Slavery Abolished in the Territories

June 19, 1862 – The Republican Party upheld a campaign pledge to stop the expansion of slavery by banning the institution in U.S. territories.

President Abraham Lincoln | Image Credit:

President Abraham Lincoln signed a bill into law for present and future, which stated in part:

“There shall be neither slavery nor involuntary servitude in any of the Territories of the United States now existing, or which may at any time hereafter be formed or acquired by the United States, otherwise than in the punishment of crimes…”

This law renounced the Supreme Court ruling in Dred Scott v. Sandford (1857) stating that Congress had no right to regulate slavery anywhere in the U.S. It also rejected the Democratic concept of “popular sovereignty,” under which the people of each territory had the right to decide for themselves whether to allow slavery. In effect, this law took the administration of territories from the states and placed it into the hands of the Federal government.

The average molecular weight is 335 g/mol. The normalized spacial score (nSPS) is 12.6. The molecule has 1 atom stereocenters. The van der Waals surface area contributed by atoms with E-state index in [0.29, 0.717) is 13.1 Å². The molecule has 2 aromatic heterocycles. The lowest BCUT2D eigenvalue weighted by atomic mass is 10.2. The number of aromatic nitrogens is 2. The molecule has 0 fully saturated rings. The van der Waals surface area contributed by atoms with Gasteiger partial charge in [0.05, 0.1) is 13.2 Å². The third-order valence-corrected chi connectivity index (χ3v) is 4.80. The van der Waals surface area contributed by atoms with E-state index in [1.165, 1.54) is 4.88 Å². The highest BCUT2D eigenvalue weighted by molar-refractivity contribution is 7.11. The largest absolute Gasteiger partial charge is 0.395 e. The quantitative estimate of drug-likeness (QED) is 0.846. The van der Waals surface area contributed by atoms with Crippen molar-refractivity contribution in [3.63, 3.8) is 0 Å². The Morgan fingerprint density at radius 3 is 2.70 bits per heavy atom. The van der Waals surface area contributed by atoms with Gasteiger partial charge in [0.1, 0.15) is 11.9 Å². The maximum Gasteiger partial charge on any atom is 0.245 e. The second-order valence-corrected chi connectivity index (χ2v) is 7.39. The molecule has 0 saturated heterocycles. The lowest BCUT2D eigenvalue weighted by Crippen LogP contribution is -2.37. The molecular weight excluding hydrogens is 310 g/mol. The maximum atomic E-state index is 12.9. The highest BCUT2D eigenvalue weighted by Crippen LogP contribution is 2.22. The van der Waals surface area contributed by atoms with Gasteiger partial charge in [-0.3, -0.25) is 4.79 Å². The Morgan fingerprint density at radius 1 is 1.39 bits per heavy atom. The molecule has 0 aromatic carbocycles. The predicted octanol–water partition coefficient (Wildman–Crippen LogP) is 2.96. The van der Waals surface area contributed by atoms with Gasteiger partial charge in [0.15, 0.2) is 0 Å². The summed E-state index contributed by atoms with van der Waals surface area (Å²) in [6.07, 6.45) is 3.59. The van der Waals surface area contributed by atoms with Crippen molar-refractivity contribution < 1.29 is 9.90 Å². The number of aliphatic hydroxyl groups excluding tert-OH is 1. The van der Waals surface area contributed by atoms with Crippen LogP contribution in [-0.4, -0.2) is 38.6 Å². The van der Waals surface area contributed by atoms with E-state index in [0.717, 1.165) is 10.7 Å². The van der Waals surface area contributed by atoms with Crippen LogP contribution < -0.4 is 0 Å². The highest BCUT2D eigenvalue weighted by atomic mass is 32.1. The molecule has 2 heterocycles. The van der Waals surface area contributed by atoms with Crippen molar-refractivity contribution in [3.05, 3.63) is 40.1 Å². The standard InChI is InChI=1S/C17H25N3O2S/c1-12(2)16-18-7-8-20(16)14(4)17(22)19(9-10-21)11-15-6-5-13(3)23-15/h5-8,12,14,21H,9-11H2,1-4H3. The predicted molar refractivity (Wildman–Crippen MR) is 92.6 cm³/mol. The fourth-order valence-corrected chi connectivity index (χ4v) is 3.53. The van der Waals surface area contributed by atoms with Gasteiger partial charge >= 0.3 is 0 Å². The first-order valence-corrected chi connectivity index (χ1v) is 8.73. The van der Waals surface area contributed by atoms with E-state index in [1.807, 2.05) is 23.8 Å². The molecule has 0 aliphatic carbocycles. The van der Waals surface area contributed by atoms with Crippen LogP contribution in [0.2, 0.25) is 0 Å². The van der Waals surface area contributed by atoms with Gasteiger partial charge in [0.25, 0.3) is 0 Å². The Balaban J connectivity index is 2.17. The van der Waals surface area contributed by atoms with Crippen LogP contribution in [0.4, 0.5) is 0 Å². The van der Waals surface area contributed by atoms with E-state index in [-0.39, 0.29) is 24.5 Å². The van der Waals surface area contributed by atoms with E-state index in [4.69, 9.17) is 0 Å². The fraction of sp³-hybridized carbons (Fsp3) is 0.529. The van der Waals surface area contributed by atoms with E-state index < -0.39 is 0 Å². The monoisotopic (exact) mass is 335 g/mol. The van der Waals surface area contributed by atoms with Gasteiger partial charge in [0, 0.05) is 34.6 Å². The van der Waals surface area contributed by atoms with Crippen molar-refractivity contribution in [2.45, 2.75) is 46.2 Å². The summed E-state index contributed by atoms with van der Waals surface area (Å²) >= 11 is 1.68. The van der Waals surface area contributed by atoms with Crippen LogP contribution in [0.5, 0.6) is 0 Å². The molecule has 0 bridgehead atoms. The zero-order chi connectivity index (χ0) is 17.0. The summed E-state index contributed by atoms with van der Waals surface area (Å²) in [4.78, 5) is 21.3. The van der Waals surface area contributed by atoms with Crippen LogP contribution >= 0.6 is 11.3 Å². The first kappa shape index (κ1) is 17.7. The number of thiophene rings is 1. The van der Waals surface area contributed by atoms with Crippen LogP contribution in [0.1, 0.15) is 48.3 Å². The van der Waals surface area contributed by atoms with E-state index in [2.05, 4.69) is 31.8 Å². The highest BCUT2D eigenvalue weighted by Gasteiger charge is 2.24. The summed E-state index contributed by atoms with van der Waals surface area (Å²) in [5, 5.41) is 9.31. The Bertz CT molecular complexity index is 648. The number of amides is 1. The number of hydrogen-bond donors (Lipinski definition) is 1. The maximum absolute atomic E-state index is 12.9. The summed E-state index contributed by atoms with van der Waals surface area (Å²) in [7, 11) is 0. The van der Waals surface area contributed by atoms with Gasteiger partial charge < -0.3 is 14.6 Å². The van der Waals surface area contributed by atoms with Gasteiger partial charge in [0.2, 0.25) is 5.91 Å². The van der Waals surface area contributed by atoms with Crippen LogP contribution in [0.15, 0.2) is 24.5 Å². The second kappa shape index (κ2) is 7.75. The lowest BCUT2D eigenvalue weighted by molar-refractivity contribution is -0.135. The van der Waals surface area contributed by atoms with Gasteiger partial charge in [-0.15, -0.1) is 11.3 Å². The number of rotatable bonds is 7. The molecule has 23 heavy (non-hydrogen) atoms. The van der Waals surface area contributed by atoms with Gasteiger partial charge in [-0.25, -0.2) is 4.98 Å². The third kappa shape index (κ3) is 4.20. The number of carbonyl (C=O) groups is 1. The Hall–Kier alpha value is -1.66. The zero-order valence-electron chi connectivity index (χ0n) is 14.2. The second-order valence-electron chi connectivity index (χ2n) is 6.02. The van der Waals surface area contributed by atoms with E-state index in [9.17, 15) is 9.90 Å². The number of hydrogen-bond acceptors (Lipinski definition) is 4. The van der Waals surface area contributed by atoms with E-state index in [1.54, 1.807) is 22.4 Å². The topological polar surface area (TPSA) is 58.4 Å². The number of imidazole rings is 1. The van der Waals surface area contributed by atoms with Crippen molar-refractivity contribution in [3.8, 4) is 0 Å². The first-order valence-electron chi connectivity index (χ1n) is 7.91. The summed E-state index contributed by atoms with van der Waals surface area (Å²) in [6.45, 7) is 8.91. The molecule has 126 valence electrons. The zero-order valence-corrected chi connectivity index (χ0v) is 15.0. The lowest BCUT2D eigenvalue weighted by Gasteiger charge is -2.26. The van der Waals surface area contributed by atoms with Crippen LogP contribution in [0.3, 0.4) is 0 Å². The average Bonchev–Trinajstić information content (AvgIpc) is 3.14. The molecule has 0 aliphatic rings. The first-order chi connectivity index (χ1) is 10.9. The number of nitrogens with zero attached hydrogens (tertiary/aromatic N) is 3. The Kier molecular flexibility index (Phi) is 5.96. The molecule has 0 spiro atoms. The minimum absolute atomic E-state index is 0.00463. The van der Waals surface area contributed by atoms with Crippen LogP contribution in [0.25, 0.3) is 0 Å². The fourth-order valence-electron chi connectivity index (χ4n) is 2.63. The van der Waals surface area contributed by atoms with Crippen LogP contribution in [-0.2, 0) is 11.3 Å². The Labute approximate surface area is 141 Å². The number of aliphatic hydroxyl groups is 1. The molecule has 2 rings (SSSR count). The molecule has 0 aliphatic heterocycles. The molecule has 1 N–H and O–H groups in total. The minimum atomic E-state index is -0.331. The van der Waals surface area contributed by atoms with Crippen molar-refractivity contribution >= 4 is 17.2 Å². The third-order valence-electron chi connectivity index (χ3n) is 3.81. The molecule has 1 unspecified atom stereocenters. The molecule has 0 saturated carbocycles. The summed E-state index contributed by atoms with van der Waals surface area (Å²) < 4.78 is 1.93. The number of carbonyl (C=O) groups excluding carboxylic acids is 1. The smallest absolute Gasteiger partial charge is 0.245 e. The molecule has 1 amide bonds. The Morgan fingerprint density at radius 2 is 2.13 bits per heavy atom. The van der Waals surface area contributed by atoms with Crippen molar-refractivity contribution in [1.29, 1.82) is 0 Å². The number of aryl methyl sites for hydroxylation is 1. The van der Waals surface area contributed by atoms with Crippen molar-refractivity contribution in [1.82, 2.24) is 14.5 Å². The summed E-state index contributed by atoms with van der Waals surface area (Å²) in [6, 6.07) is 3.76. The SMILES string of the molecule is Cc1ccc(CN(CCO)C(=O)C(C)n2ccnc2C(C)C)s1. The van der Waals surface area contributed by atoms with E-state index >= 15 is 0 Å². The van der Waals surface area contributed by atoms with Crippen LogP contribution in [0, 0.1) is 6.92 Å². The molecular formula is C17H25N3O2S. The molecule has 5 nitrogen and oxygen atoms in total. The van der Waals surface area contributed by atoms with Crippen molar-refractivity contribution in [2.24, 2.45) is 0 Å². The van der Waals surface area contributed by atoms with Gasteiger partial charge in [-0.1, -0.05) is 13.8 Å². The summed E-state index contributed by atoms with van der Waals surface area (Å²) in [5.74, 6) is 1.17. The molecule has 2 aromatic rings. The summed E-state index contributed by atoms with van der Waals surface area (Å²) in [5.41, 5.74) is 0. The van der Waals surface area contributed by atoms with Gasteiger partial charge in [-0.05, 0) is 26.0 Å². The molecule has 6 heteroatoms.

More importantly, the law paved the way toward ending slavery in the South, as some Republicans argued that those states, by seceding from the Union, no longer held statehood status but should instead be considered conquered territories that could be regulated by Congress.

In another step toward racial equality this month, Lincoln signed a bill into law formally recognizing the nations of Haiti and Liberia, and authorizing the president to appoint diplomatic envoys to those nations. This marked the first time the U.S. extended diplomatic recognition to predominantly black nations.



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